|A BIOGRAPHICAL HISTORY OF BOTANY AT ST. LOUIS, MISSOURI|
LABORATORY OF FOREST PATHOLOGY, BUREAU OF PLANT INDUSTRY, U. S. DEPARTMENT OF AGRICULTURE
THE history of botany in St. Louis extends back nearly to the beginning of her political history. The city was founded in 1764, and while it is not as old as most of the other large cities of this country it seems to have been one of the earliest settlements made in the great northwestern region, comprising what was once known as Upper Louisiana. Boston, New York and Philadelphia were already large cities for that time and were centers of botanical activity. In 1795 when Michaux visited the Illinois Territory, Cahokia, Kaskaskia and St. Louis were the principal places west of Vincennes and as late as 1800 St. Louis had a population of less than 1,000. At about this time the fur traders changed their headquarters from Cahokia and Kaskaskia to St. Louis, causing a corresponding increase in population and commercial influence of the latter town.
The Jesuit missionaries were the first white persons to visit the Mississippi Valley and the adjoining country; they undoubtedly explored the Missouri Territory, but probably not so extensively as they did the Illinois Territory. They were versed to some extent in the art of medicine and knew the plants which were generally used for medicinal purposes. They learned the uses of plants new to themselves from their Indian wards, and in this way they must have obtained a considerable knowledge of the plants of the Missouri country. How much farther they may have carried their botanical studies is unknown to the writer. During the period between the founding of St. Louis and the first visit of Michaux to Cahokia there were undoubtedly persons who studied the botany of the St. Louis district. Whether they formed any collections of the plants is not now known and there seems to be no records of any such study.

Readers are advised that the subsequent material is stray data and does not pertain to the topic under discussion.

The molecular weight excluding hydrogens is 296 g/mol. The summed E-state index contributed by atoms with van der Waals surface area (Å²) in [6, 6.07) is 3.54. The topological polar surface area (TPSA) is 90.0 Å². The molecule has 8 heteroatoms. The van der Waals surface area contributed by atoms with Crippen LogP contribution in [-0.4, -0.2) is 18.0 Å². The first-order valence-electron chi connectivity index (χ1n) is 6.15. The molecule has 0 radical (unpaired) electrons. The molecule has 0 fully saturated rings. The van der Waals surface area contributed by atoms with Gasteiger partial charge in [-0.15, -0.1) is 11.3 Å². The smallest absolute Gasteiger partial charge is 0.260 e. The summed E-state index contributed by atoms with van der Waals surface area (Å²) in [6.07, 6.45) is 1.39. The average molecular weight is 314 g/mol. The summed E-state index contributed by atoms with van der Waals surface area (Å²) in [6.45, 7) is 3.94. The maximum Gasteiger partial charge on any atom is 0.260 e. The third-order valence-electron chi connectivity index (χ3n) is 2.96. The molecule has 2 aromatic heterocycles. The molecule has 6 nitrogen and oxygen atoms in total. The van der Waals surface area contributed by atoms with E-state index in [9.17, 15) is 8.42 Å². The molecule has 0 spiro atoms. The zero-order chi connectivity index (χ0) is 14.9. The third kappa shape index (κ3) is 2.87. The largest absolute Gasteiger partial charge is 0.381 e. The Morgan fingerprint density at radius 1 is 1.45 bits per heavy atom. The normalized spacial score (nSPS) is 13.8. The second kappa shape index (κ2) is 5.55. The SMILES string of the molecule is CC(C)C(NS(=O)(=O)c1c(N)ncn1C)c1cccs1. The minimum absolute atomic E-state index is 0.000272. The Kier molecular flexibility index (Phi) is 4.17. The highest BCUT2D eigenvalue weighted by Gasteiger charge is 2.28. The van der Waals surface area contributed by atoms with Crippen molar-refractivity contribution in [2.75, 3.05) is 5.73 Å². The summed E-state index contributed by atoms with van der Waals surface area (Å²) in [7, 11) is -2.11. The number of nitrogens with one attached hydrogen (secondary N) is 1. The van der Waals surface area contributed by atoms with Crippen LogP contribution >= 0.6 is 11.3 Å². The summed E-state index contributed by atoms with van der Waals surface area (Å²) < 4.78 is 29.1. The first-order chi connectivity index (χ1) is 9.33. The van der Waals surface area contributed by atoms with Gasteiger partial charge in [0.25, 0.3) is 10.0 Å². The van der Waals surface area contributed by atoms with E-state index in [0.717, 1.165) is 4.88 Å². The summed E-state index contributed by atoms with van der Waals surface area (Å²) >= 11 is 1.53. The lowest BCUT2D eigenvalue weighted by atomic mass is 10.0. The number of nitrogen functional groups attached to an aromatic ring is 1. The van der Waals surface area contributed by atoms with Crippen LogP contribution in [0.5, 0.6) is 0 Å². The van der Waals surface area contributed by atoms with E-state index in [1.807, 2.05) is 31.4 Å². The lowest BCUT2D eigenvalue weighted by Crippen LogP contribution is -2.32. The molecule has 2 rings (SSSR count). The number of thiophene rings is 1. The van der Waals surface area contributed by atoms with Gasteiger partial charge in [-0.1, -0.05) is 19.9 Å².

For all practical purposes Andre Michaux may be said to have been the first botanist to work in the vicinity of St. Louis.
Botany has passed through a number of distinct periods at St. Louis, as in other places; it can not be said to have had a "pharmaceutical "period, as that stage was nearly past in the general history of the science when the city was founded. The medical properties of
- Published by permission of the Secretary of Agriculture.